Alabama Power Company Chairman, President and CEO Mark Crosswhite made his first visit to a UAB Collat School of Business class when he was the speaker at the combined undergraduate capstone and MBA class, “Strategic Leadership Through the Eyes of the C-Suite,” on October 6, 2015. Crosswhite was named CEO in 2013.
The parent company of Alabama Power, Southern Company, is the leading electric energy company serving the Southeast., with over 4.4 million customers. In addition to Alabama Power, Southern Company also owns Georgia Power, Gulf Power, and Mississippi Power. Southern Company operates three nuclear generating plans, and is building the first new nuclear units to be built in a generation of Americans. Alabama Power has 1.5 million customers. It recently announced that it was purchasing AGL Resources, parent of Atlanta Gas Light, which will make it the second largest utility in the country based on customer numbers.
Reflecting on his own career, Mr. Crosswhite gave students some career advice: (1) “have a major,” and (2)”be prepared to turn left.” Crosswhite’s “major” was electric utility regulation, and was earned in 17 years as a lawyer at a Birmingham-based law firm that represents Alabama Power and its affiliated companies. He joined Southern Company in his capacity as a lawyer, but after several different legal roles was asked by Alabama Power’s CEO to “make a left turn” and take over non-legal responsibilities as the head of external affairs for that company. There followed several other senior management positions including CEO of Gulf Power in Pensacola, Florida, and chief operating officer of Southern Company.
Crosswhite described for students the strategic decision facing Alabama Power as to how best to generate electricity for its customers. He acknowledged that the company has had to confront the “brutal fact” that it is increasingly difficult to use coal to generate electricity, even though it is in abundant supply in Alabama. He told students that the company expects that the company will use more natural gas and “renewables” such as wind and solar.
Mr. Crosswhite told students that as CEO he strives to keep Alabama Power focused on the following five goals: (1) safety; (2) customers; (3) employees; (4) economic development; and (5) community engagement.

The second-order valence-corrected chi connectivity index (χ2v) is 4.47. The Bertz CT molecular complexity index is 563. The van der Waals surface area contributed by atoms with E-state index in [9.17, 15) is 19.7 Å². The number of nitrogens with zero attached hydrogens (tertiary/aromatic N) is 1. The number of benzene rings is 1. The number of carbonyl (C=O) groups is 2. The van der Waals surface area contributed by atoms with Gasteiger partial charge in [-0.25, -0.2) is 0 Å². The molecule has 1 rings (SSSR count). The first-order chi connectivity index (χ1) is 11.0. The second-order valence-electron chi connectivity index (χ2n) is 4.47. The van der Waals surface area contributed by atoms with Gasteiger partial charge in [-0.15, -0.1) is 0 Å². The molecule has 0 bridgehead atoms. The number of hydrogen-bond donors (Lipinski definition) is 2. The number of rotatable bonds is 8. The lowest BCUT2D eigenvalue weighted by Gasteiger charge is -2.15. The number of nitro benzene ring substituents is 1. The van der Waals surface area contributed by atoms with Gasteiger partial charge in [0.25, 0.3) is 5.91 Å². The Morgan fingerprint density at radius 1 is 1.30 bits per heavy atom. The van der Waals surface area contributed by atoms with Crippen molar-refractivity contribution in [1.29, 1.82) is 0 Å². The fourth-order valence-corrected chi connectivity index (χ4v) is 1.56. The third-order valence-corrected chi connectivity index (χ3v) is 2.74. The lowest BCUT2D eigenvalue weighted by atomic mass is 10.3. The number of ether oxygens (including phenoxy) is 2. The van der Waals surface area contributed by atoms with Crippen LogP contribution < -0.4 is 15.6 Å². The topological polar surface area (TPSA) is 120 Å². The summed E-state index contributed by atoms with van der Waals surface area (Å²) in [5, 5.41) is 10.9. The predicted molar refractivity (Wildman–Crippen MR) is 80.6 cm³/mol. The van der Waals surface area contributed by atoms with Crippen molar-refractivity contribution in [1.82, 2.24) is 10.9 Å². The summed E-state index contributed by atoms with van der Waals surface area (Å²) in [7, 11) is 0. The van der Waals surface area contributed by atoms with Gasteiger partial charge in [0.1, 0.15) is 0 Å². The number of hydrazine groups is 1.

A group of students who had studied the strategy of Southern Company and Alabama Power made a presentation to Mr. Crosswhite. The students told Mr. Crosswhite that based on their research, they agreed that the company should be using more natural gas to generate power, while at the same time using more renewable sources.
Also attending this week’s class was former Alabama Power Vice President of Human Resources and Ethics Donna D. Smith. Ms. Smith is Founder and President of a new organization called The Alabama Leadership Project, which is designed to educate aspiring business leaders in effective leadership.
Alabama Power employs many current students in the Collat School of Business, and has more alumni of the school’s MBA program than any other employer.
“Strategic Leadership Through the Eyes of the C-Suite” is taught by Collat School of Business professor Stephen Yoder, and features visits from members of the executive suites of public or other large complex organizations who discuss their organizations’ strategies and how they are developed and implemented.
Pictured left to right: Dean Eric Jack, Brandon Casebolt, Miriam Semaan, Trey Brown, Mr. Crosswhite, Kelly McAninch, Michael Sheppard, Jared Varden
Accounting Professor Frank Messina, UAB’s Faculty Athletics Representative (FAR) to the NCAA, has been appointed by the NCAA Board of Directors to its prestigious Division I Committee on Academics.
The NCAA stated that Dr. Messina’s passion, work ethic and leadership with them led to the decision to appoint him to this committee position. Only seven faculty athletics representatives nationwide were selected for the 20-member committee.
The Division I Committee on Academics supports the NCAA’s academic mission by managing Division I academics matters, including policy, eligibility standards, and the NCAA Division I Academic Performance Program. The Committee on Academics is chaired by a Division I president and consists of university presidents, a provost, faculty athletics representatives, directors of athletics, senior woman administrators, conference administrators and a student-athlete.
Dr. Messina will also serve on the NCAA data subcommittee, which deals specifically with Academic Progress Rate (APR) and Graduation Success Rate (GSR) as well. He has served as UAB’s faculty athletics representative for seven years.